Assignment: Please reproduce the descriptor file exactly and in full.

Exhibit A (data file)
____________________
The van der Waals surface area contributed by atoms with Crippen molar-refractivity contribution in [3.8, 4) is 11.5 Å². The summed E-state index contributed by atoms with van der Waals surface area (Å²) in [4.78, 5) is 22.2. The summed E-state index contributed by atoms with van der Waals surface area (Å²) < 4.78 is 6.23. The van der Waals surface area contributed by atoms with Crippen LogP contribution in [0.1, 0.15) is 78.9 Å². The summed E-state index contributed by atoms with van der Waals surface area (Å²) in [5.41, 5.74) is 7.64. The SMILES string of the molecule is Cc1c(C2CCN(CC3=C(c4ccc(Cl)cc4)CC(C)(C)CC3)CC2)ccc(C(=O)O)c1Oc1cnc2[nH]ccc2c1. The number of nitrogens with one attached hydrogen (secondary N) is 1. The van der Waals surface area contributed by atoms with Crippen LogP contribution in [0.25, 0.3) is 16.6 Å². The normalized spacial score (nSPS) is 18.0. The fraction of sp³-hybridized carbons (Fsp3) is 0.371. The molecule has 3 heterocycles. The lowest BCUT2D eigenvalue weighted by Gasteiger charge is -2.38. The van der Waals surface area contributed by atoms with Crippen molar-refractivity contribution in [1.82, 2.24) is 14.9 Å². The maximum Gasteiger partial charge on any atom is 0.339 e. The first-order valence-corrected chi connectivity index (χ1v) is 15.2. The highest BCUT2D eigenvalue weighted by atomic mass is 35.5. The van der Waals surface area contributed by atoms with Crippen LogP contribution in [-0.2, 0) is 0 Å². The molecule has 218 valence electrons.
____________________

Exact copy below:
The van der Waals surface area contributed by atoms with Crippen molar-refractivity contribution in [3.8, 4) is 11.5 Å². The summed E-state index contributed by atoms with van der Waals surface area (Å²) in [4.78, 5) is 22.2. The summed E-state index contributed by atoms with van der Waals surface area (Å²) < 4.78 is 6.23. The van der Waals surface area contributed by atoms with Crippen LogP contribution in [0.1, 0.15) is 78.9 Å². The summed E-state index contributed by atoms with van der Waals surface area (Å²) in [5.41, 5.74) is 7.64. The SMILES string of the molecule is Cc1c(C2CCN(CC3=C(c4ccc(Cl)cc4)CC(C)(C)CC3)CC2)ccc(C(=O)O)c1Oc1cnc2[nH]ccc2c1. The number of nitrogens with one attached hydrogen (secondary N) is 1. The van der Waals surface area contributed by atoms with Crippen LogP contribution in [0.25, 0.3) is 16.6 Å². The normalized spacial score (nSPS) is 18.0. The fraction of sp³-hybridized carbons (Fsp3) is 0.371. The molecule has 3 heterocycles. The lowest BCUT2D eigenvalue weighted by Gasteiger charge is -2.38. The van der Waals surface area contributed by atoms with Crippen molar-refractivity contribution in [1.82, 2.24) is 14.9 Å². The maximum Gasteiger partial charge on any atom is 0.339 e. The first-order valence-corrected chi connectivity index (χ1v) is 15.2. The highest BCUT2D eigenvalue weighted by atomic mass is 35.5. The van der Waals surface area contributed by atoms with Crippen LogP contribution in [-0.2, 0) is 0 Å². The molecule has 218 valence electrons.